Preventing blackleg in cabbage

Blackleg is a fungal disease that can be highly destructive. Fortunately, although there are no resistant varieties, it can be managed or prevented if you know how it spreads.

Preventing blackleg in cabbage
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Blackleg attacks just about all brassica crops, including canola and oil radish. Although the disease can be seed- borne, modern seed producers have reduced this risk with careful management techniques. Blackleg was a more serious problem in the days before hybrids, when there was much cost-cutting to sell seed more cheaply than the competition.

If you suspect that seed may be infected, place the seed in a muslin bag and suspend in hot water (about 50°C) for 25 to 30 minutes to cleanse the seed of the pathogen. Immediately thereafter, cool the seed by rinsing in tap water and then spread it thinly on newspaper to dry in the shade. If the seed is to be planted straight away, dry it sufficiently to work with. This also speeds up germination.

Modern hybrids are less likely to have blackleg-infected seed, and most seedlings are in any case produced in cavity trays. This means less chance of the fungus spreading at the seedling stage. However, if a seedling is infected, the fungus can spread when the seedlings are pulled and then watered.

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The leaves of an infected seedling will have grey lesions with pinprick black spots. These are the pycnidia or fruiting bodies of the fungus. When these are ripe, an opening appears at the top through which the fungal spores escape. Spray the seedlings with the systemic fungicide benomyl at 1m/l water as a full cover spray. Bear in mind, however, that this method is effective only at the seedling stage.

Too easily overlooked
If the pathogen is in the seed (as opposed to the seedling), some plants will develop a reddish colour and eventually topple over. Examine the stem just above the ground and you will see a purpling. Cut diagonally down towards the root and a blackening under the skin will become visible. Often, these few plants don’t constitute much economic damage to your yield and are forgotten. But the fungus will survive in the tissue, especially the woody stems, and remain alive until it is broken down into humus.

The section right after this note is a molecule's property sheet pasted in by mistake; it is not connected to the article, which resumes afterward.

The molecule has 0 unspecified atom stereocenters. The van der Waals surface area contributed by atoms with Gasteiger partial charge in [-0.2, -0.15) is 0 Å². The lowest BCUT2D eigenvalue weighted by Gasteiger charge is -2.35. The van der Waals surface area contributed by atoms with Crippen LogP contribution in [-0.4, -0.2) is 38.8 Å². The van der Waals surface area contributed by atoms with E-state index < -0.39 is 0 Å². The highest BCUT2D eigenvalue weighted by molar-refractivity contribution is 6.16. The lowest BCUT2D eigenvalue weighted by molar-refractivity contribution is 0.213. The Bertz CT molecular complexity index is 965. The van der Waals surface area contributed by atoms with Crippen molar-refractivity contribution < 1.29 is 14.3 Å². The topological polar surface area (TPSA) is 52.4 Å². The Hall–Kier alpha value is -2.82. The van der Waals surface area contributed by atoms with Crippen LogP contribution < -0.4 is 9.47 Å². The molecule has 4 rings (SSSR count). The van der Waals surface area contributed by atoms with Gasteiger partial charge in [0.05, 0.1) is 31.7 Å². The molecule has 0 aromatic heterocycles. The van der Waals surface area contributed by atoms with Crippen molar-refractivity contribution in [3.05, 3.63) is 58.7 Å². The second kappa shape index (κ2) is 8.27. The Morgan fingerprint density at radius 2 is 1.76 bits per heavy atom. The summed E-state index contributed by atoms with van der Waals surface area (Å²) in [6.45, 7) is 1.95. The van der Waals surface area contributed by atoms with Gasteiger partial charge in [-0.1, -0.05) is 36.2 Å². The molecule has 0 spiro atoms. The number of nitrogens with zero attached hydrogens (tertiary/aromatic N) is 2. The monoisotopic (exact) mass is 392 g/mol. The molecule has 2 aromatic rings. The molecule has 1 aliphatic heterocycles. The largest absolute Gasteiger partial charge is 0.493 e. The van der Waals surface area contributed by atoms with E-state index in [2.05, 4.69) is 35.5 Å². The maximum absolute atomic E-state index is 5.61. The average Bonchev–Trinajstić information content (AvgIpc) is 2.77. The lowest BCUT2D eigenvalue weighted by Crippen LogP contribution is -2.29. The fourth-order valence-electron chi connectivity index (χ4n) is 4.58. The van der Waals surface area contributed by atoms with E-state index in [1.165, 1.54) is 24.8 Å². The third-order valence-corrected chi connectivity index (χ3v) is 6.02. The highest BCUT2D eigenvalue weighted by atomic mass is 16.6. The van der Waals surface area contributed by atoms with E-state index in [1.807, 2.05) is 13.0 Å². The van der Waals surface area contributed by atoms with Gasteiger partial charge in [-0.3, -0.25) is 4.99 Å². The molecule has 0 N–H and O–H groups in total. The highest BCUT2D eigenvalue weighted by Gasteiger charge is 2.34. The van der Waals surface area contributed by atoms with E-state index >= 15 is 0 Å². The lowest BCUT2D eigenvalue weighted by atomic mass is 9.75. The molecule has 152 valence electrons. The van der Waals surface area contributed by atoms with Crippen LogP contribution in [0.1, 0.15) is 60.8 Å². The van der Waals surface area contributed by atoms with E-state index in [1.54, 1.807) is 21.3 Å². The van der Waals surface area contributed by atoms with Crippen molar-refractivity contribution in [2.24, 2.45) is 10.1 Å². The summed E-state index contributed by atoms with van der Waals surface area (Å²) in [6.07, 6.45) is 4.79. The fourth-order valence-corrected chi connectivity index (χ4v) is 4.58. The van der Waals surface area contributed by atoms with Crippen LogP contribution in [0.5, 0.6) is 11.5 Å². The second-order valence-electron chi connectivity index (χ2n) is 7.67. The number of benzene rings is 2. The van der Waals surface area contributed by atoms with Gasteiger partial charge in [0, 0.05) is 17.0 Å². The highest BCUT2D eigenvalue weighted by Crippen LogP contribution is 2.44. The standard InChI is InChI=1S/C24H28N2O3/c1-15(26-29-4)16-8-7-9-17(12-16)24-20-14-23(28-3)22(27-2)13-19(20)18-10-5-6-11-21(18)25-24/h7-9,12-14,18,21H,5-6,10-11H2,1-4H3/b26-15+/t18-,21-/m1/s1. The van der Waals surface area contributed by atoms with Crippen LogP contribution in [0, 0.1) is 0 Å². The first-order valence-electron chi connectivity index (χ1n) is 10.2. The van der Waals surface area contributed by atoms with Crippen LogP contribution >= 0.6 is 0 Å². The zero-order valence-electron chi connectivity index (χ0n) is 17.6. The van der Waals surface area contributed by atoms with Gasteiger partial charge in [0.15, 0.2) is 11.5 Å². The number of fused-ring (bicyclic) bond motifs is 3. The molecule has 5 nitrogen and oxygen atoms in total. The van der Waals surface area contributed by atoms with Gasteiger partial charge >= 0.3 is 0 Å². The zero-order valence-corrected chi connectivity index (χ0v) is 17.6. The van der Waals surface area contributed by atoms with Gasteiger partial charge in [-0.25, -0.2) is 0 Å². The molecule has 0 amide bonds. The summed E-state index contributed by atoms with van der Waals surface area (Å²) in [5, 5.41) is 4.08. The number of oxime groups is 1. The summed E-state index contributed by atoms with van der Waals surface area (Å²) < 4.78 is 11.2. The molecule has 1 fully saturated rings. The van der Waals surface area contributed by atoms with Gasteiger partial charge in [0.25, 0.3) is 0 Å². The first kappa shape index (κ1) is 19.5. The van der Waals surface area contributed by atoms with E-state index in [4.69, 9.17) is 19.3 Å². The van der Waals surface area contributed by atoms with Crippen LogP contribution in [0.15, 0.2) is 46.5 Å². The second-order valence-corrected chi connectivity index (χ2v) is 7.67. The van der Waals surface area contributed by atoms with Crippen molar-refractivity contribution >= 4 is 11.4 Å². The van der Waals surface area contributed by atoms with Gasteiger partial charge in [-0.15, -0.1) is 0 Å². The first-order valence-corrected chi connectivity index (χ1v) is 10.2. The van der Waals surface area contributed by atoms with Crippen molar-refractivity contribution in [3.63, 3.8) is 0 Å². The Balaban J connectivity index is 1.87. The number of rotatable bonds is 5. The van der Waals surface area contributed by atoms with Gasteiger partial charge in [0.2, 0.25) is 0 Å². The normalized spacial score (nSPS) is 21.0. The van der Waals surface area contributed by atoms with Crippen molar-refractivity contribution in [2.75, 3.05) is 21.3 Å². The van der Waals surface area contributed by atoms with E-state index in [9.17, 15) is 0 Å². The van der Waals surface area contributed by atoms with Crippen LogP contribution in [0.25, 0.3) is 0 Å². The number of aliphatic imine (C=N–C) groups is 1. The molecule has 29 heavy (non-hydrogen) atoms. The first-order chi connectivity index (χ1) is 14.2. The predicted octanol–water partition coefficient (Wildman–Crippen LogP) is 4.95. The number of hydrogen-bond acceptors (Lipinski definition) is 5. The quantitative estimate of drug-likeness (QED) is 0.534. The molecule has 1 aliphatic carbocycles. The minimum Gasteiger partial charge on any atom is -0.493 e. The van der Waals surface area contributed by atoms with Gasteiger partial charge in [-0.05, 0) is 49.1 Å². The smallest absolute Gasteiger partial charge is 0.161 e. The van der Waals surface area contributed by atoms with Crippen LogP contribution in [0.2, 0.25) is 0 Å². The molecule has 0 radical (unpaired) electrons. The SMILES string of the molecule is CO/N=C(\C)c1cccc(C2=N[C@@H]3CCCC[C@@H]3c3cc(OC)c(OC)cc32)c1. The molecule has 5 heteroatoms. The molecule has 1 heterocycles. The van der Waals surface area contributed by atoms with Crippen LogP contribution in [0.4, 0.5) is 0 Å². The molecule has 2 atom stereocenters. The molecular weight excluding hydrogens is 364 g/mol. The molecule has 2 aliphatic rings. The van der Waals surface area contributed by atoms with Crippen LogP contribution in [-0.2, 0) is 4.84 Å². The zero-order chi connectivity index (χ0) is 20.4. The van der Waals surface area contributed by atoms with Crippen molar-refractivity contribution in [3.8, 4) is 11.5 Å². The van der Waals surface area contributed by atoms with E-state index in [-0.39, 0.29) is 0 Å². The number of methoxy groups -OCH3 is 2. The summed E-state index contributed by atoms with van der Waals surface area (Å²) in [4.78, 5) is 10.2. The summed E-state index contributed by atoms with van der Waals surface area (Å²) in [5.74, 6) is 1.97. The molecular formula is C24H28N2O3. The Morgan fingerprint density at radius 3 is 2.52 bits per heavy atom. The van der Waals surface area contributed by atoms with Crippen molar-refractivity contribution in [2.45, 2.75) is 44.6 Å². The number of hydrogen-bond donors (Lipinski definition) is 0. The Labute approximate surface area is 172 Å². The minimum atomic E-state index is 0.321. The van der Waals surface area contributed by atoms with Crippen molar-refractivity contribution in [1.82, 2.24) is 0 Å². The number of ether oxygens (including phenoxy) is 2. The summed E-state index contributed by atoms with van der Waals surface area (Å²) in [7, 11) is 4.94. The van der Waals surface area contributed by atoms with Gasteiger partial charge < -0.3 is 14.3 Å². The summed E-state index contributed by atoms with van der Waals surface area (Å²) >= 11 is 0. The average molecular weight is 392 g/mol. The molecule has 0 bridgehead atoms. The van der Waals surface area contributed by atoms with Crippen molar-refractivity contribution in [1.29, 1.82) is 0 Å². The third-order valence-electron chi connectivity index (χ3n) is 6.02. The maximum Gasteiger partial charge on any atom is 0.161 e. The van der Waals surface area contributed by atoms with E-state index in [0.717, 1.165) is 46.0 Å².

Even with soil preparation, the stems are sometimes not buried properly and a year later, when a brassica crop is planted, the disease will strike again.

Learning a uselful lesson
I was once called in by a farmer who blamed the seed for a severe outbreak of blackleg. He was growing Brussels sprouts, which seem more susceptible to the disease. Half of the land was virtually unmarketable and the other half was clean. I soon established that the same seed batch had been planted in both sections.

It turned out that the infected half had been under cabbage the previous year. The farmer could not recall damage back then which, as noted, is often the case when only a few plants are infected. Rain splash can infect adjoining plants, or they can be infected at a later stage when they are not rendered unmarketable, but still carry the fungus.

Cyst eelworm and oil radish
Be extra careful if you have a cyst eelworm problem and plant oil radish as a trap crop. If the oil radish is planted in soil containing infected undecomposed brassica crop residue, blackleg will spread through the oil radish and the next brassica crop may be a disaster. I mention this because one does not usually pay much attention to oil radish. It is simply worked into the soil and then forgotten. But you should keep an eye out for any dying patches in the land, just to make sure.

On the Highveld, symptoms are usually found on the lower stem, but in seedbeds and moist climates, lesions may occur on all parts of the plant. If you farm in a moist climate, you should be especially vigilant.